## Introduction

The Intel SSE intrinsic technology boosts the performance of floating point calculations. Both GCC and Microsoft Visual Studio supports SSE intrinsic. The xmm0-xmm15 (16 xmm registers for 64bit operating system) or xmm0-xmm7(8 xmm registers for 32 bit operating system) registers used for floating point calculations in SSE. Operations in SSE for single precision floating point and double precision floating point is a bit different. My objective is to point the differences between the calculation between these two data types using simple summation operation in floating point array.

## SSE Programming

All SSE instructions and data types are defined in `#include <xmmintrin.h>`

. `__m128`

is used for single precision floating point number and `__m128d`

is used for double precision numbers. `_mm_load_pd`

is used for loading double precision floating point number and `_mm_load_ps`

is used loading for single precision floating point numbers. Similarly, `_mm_add_ps`

, `_mm_hadd_ps`

are used for adding single precision floating point numbers. Meanwhile, `_mm_add_pd`

and `_mm_hadd_pd`

are used for adding double precision floating point numbers. The float point array has to be aligned 16 and that can be done `using _mm_malloc`

.

`_mm_add_ps`

adds the four single precision floating-point values

r0 := a0 + b0
r1 := a0 + b1
r2 := a2 + b2
r3 := a3 + b3

`_mm_add_pd`

adds the two double precision floating-point values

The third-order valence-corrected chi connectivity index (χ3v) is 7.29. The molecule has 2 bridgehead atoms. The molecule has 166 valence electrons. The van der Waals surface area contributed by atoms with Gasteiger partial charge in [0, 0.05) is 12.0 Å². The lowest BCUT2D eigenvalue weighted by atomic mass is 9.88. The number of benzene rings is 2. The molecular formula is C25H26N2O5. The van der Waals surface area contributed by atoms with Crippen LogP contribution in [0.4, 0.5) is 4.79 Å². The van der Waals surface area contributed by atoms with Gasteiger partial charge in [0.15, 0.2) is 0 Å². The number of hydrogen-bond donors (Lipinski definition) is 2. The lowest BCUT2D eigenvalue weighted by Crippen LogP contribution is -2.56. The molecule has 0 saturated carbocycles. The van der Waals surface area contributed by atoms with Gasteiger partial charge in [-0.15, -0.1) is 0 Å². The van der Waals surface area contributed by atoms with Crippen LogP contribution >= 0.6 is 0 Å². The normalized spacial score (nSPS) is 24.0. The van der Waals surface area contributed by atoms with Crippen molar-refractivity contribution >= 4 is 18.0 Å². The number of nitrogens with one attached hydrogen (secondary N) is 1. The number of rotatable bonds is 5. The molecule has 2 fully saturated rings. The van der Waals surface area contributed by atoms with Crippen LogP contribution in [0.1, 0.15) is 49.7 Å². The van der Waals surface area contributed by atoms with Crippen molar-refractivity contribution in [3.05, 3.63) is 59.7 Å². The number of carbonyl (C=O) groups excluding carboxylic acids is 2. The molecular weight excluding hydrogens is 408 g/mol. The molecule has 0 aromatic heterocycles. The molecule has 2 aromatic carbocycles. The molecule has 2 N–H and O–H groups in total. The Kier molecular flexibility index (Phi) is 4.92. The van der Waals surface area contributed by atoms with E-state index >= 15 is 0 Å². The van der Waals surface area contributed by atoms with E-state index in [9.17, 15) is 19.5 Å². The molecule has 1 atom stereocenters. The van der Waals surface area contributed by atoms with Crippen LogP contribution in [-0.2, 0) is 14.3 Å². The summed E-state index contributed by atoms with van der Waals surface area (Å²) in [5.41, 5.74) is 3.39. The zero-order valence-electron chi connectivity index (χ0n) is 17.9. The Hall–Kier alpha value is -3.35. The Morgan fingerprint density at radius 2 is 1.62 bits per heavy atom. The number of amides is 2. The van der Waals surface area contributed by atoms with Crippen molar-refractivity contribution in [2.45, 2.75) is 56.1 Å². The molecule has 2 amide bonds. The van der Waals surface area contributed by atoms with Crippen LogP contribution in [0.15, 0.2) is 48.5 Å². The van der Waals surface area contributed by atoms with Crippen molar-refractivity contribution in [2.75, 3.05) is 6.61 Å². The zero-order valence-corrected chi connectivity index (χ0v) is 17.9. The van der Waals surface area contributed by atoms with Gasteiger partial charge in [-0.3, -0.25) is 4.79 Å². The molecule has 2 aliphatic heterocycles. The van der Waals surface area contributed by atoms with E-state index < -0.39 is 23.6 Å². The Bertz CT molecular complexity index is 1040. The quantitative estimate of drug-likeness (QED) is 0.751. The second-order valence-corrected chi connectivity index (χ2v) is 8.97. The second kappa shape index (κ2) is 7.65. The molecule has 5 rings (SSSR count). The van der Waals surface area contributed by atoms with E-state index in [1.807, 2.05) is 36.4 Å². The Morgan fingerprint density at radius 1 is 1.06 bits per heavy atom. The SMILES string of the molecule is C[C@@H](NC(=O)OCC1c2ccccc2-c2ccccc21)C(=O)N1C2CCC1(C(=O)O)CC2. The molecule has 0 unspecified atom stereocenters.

r0 := a0 + b0
r1 := a1 + b1

## Code

This is the plain C code which we are we wish to convert codes using SSE.

float sum = 0;
for (int i = 0; i < n; i++) {
sum += scores[i];
}

Single precision floating point number addition Sample code:

float sum = 0.0;
__m128 rsum = _mm_set1_ps(0.0);
for (int i = 0; i < n; i+=4)
{
__m128 mr = _mm_load_ps(&a[i]);
rsum = _mm_add_ps(rsum, mr);
}
rsum = _mm_hadd_ps(rsum, rsum);
rsum = _mm_hadd_ps(rsum, rsum);
_mm_store_ss(&sum, rsum);

Double precision floating point number addition Sample code:

double sum = 0.0;
double sum1 = 0.0;
__m128d rsum = _mm_set1_pd(0.0);
__m128d rsum1 = _mm_set1_pd(0.0);
for (int i = 0; i < n; i += 4)
{
__m128d mr = _mm_load_pd(&a[i]);
__m128d mr1 = _mm_load_pd(&a[i+2]);
rsum = _mm_add_pd(rsum, mr);
rsum1 = _mm_add_pd(rsum1, mr1);
}
rsum = _mm_hadd_pd(rsum, rsum1);
rsum = _mm_hadd_pd(rsum, rsum);
_mm_store_sd(&sum, rsum);

You can see the difference between single precision float and double precision float is that you can add 4 values in one operation of single precision floating point number

rsum = _mm_add_ps(rsum, mr);

You can add 2 values in one operation and therefore you need two operations for 4 values

rsum = _mm_add_pd(rsum, mr);
rsum1 = _mm_add_pd(rsum1, mr1);

Adding a timer you can see SSE code is very much faster than normal code. In my PC I observed that SSE code is almost 4 times faster than plain code.

Hence, using SSE instruction one can develop faster complex application where time optimization is required.

## Last of All

This is my first post in CodeProject. There may be mistakes in this article. Please let me know and give me feedback.